Crucially Sherman saw the solution as driving the Lakota and allies north of the Platte and the southern Cheyenne, Arapaho, Comanche Kiowa and Kiowa Apache south of the Arkansas. He recorded this in his report to the Secretary of War early in November. He wrote that it would create a:
“wide belt between the Platte and the Arkansas, in which lie the two great railroads , over which passes the bulk of the travel to the mountain territories”. (6)
He could have added, and once the Union Pacific meets the Central Pacific railroad in 1869, the bulk of the travel to the western states of California and Oregon. At this time, autumn 1866, the Union Pacific had reached a point about two hundred miles west of Omaha, and the other great railroad, the Kansas Pacific, was about 125 miles west of Kansas City. Herein lies the reason for the aggression of the United States army in its indiscriminate attacks on native American villages led by General Hancock and Lieutenant Colonel Custer. The plan was for General Hancock to lead an expedition into the Cheyenne-Arapaho heartlands, ostensibly as a show of strength, but in reality as a way of provoking the native Americans into a response which would justify the army pursuing and “exterminating” them and their villages. Sherman wrote to his brother in December 1866:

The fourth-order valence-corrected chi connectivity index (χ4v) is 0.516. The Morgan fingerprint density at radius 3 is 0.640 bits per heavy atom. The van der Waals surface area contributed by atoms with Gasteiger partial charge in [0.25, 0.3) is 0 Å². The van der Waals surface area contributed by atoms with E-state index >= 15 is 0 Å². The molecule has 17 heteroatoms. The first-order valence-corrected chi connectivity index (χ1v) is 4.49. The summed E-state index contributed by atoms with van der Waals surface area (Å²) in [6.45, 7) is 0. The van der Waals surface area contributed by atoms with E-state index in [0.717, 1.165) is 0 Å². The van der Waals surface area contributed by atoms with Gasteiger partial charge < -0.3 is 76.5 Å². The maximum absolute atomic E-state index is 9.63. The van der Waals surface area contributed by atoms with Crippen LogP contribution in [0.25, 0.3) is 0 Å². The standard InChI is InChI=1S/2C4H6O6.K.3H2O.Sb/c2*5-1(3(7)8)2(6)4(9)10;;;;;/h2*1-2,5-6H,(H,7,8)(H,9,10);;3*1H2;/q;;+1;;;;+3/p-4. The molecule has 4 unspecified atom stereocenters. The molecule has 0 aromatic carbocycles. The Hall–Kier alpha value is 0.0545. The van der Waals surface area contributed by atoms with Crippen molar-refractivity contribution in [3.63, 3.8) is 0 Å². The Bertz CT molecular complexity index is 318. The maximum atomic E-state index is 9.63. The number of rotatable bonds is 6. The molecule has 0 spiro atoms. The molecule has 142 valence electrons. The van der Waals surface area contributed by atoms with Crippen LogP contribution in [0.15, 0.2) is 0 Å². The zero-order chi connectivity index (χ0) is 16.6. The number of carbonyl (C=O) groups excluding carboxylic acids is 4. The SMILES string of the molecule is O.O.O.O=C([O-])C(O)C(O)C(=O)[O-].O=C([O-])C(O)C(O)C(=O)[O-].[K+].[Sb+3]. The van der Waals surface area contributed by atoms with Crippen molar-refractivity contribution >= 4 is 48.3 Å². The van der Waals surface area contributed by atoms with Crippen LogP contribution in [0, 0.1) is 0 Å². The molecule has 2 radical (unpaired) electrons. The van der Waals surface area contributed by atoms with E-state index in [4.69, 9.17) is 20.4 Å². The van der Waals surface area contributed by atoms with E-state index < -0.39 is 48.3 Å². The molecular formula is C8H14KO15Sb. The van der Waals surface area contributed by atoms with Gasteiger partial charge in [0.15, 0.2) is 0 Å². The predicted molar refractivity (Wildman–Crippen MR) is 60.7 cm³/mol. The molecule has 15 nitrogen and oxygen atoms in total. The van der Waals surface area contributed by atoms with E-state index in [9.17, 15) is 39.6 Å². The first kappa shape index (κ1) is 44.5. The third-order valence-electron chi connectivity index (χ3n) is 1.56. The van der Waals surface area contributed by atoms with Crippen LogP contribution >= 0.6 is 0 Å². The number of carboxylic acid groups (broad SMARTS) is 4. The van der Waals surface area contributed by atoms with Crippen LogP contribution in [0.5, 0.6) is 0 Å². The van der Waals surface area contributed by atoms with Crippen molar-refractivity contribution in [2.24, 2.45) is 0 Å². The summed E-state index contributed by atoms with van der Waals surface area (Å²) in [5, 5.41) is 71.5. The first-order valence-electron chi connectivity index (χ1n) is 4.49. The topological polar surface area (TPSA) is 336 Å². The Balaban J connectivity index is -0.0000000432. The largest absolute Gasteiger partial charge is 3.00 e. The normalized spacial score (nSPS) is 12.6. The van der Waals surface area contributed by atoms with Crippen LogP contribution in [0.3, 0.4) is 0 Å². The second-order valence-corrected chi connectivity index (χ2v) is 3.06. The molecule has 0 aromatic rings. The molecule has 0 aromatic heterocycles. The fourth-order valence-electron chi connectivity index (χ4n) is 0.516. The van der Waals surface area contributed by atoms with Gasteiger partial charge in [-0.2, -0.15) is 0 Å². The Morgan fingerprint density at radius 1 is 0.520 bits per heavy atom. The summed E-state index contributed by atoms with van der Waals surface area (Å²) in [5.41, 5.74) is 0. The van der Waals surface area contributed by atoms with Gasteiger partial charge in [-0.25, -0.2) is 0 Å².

“they must be exterminated, for they cannot and will not settle down, and our people will force us to do it”.
Clearing the way for the railroad: Sherman’s strategy executed by Hancock near Fort Larned, April 1867:
Sherman justified the expedition to Washington officials by using the ‘show of strength’ argument, adding that peaceful Indians had nothing to fear. What he did not add was that if some wished to fight Hancock would be only too pleased to oblige. Furthermore if he had been bothered to ask the Cheyenne, with the memory of Sand Creek still fresh in their minds, in fact some of them had somehow survived it, they were more than likely going to be more than a little nervous of a military presence so close to their encampments.
When Hancock’s intentions became clear, the Indian Agent Wynkoop worked tirelessly to try to head Hancock off, and stop him from approaching the Cheyenne- Arapaho villages. Wynkoop was fully aware of the panic such action would induce, for he had formerly been the Major who had been replaced as commanding officer at Fort Lyon prior to the Sand Creek Massacre because he would not have co-operated with Chivington’s despicable, cowardly attack on peaceful Cheyenne in 1865. The situation was hardly improved by Hancock’s inflammatory attitude, as he wrote:
“No insolence will be tolerated from any bands of Indians whom we may encounter. We wish to show them that the government is ready and able to punish them if they are hostile, although it may not be disposed to invite war.” (7)